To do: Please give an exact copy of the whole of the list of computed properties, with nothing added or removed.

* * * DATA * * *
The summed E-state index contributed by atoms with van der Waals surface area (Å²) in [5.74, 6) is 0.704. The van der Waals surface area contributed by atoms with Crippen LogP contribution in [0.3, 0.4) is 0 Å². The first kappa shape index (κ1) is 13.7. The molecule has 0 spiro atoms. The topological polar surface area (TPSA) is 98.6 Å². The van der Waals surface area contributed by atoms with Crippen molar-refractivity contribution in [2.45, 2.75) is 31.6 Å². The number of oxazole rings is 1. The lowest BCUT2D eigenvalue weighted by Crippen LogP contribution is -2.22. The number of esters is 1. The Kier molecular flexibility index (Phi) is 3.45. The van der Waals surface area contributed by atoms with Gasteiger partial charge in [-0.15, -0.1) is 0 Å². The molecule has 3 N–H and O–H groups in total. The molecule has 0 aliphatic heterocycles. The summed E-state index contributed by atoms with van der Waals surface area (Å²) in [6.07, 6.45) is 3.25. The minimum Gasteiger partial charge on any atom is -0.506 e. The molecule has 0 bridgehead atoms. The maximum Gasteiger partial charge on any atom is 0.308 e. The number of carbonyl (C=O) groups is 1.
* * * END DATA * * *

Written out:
The summed E-state index contributed by atoms with van der Waals surface area (Å²) in [5.74, 6) is 0.704. The van der Waals surface area contributed by atoms with Crippen LogP contribution in [0.3, 0.4) is 0 Å². The first kappa shape index (κ1) is 13.7. The molecule has 0 spiro atoms. The topological polar surface area (TPSA) is 98.6 Å². The van der Waals surface area contributed by atoms with Crippen molar-refractivity contribution in [2.45, 2.75) is 31.6 Å². The number of oxazole rings is 1. The lowest BCUT2D eigenvalue weighted by Crippen LogP contribution is -2.22. The number of esters is 1. The Kier molecular flexibility index (Phi) is 3.45. The van der Waals surface area contributed by atoms with Gasteiger partial charge in [-0.15, -0.1) is 0 Å². The molecule has 3 N–H and O–H groups in total. The molecule has 0 aliphatic heterocycles. The summed E-state index contributed by atoms with van der Waals surface area (Å²) in [6.07, 6.45) is 3.25. The minimum Gasteiger partial charge on any atom is -0.506 e. The molecule has 0 bridgehead atoms. The maximum Gasteiger partial charge on any atom is 0.308 e. The number of carbonyl (C=O) groups is 1.